Raflesia arnoldii is usually known as Raflesia arnoldi is also called as patma flower. This flower has bad smell and is one of rare species , one of Indonesian flowers beside jasmine and anggrek bulan (orchid)
This flower was found in 1818 in Sumatera forest. A guide worked by Dr Joseph Arnold found the flower, when he was on expedition led by Thomas Stamford Raffles. The flower name derives from both men name, Raffles and Arnold. Rafflesia arnoldii is a obligate parasite flower. It grows on branch of liana from Tetrastigma family. The flower has no leaves that it can not undertake photosynthesis. The nutrition needed is taken from the host tree. It has no root or stock. Only the flower which can be seen and only in certain period of time.
Raflesia arnoldii has wide flower, it has 5 flower and when it blooms the size can reach to 70 to 110 cm and height 50 cm and weight is 11 kg . On the bottom, in the middle part there is a jar shape part where stamens or pistil located, depends if it is female or male.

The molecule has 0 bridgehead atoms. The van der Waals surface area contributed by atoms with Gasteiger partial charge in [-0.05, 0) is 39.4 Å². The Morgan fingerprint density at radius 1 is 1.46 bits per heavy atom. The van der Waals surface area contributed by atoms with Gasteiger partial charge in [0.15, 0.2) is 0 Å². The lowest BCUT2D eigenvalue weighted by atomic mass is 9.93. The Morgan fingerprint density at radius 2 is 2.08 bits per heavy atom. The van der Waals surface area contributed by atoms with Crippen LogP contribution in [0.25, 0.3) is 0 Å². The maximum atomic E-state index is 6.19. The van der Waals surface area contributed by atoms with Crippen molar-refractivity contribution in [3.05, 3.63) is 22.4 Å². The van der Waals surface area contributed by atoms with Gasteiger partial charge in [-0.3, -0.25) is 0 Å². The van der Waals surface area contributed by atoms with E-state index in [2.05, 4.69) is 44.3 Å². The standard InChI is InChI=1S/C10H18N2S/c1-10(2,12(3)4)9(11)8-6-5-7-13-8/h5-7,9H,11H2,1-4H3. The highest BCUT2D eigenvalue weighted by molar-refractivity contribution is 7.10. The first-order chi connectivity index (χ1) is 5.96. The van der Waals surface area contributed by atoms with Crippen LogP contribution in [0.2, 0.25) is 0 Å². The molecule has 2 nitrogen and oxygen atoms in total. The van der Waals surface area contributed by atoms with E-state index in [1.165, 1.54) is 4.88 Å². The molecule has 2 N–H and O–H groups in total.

Di dasar bunga di bagian tengah berbentuk gentong terdapat benang sari atau putik, tergantung jenis kelamin bunga. keberadaan putik dan benang sari yang tidak dalam satu rumah membuat presentase keberhasilan pembuahan yang dibantu oleh serangga lalat sangat kecil, karena belum tentu dua bunga berbeda kelamin tumbuh dalam waktu bersamaan di tempat yang berdekatan. It takes 9 months for the flower to grow, but it obly blooms for 5 to 7 days, and after that raflesia will be dry and die.
Raflesia is an endemic flower in Sumatera, in Bengkulu. Yet several places such as Aceh and Malaysia have reportes that then flower can be found there, though maybe other species of raflesia. Several locations where raflesia arnoldii located are :Kerinci Seblat National Park, Bukit Barisan NP, Pusat pelatihan Gajah Seblat (North Bengkulu) and Padang Guci.
Currently the flower can not be cultivated ex situ. From 30 species of Rafflesia, only rafflesia patma can be cultivated ex situ in 2010 in Kebun Raya Bogor. By IUCN, this flower is not in endanger status, only Rafflesia nagnifica growing in the Philippines.